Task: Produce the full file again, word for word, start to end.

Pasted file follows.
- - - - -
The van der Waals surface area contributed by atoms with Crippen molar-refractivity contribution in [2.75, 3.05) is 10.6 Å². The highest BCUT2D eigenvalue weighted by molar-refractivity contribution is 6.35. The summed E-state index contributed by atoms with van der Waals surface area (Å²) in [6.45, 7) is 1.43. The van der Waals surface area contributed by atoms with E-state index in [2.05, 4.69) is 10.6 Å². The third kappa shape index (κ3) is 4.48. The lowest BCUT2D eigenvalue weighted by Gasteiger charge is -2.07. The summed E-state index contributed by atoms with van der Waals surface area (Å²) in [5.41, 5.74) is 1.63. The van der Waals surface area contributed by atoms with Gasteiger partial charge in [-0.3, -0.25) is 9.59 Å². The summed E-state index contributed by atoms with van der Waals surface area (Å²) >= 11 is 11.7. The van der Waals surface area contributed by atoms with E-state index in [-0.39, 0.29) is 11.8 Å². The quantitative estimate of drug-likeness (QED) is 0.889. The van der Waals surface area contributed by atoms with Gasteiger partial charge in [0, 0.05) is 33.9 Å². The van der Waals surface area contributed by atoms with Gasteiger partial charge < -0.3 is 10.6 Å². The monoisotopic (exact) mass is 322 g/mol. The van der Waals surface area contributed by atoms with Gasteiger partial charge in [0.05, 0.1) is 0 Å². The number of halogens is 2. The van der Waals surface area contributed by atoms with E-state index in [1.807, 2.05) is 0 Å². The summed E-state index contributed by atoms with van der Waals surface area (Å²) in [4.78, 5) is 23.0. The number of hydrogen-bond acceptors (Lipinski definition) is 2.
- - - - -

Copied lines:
The van der Waals surface area contributed by atoms with Crippen molar-refractivity contribution in [2.75, 3.05) is 10.6 Å². The highest BCUT2D eigenvalue weighted by molar-refractivity contribution is 6.35. The summed E-state index contributed by atoms with van der Waals surface area (Å²) in [6.45, 7) is 1.43. The van der Waals surface area contributed by atoms with E-state index in [2.05, 4.69) is 10.6 Å². The third kappa shape index (κ3) is 4.48. The lowest BCUT2D eigenvalue weighted by Gasteiger charge is -2.07. The summed E-state index contributed by atoms with van der Waals surface area (Å²) in [5.41, 5.74) is 1.63. The van der Waals surface area contributed by atoms with Gasteiger partial charge in [-0.3, -0.25) is 9.59 Å². The summed E-state index contributed by atoms with van der Waals surface area (Å²) >= 11 is 11.7. The van der Waals surface area contributed by atoms with E-state index in [-0.39, 0.29) is 11.8 Å². The quantitative estimate of drug-likeness (QED) is 0.889. The van der Waals surface area contributed by atoms with Gasteiger partial charge in [0, 0.05) is 33.9 Å². The van der Waals surface area contributed by atoms with Gasteiger partial charge < -0.3 is 10.6 Å². The monoisotopic (exact) mass is 322 g/mol. The van der Waals surface area contributed by atoms with Gasteiger partial charge in [0.05, 0.1) is 0 Å². The number of halogens is 2. The van der Waals surface area contributed by atoms with E-state index in [1.807, 2.05) is 0 Å². The summed E-state index contributed by atoms with van der Waals surface area (Å²) in [4.78, 5) is 23.0. The number of hydrogen-bond acceptors (Lipinski definition) is 2.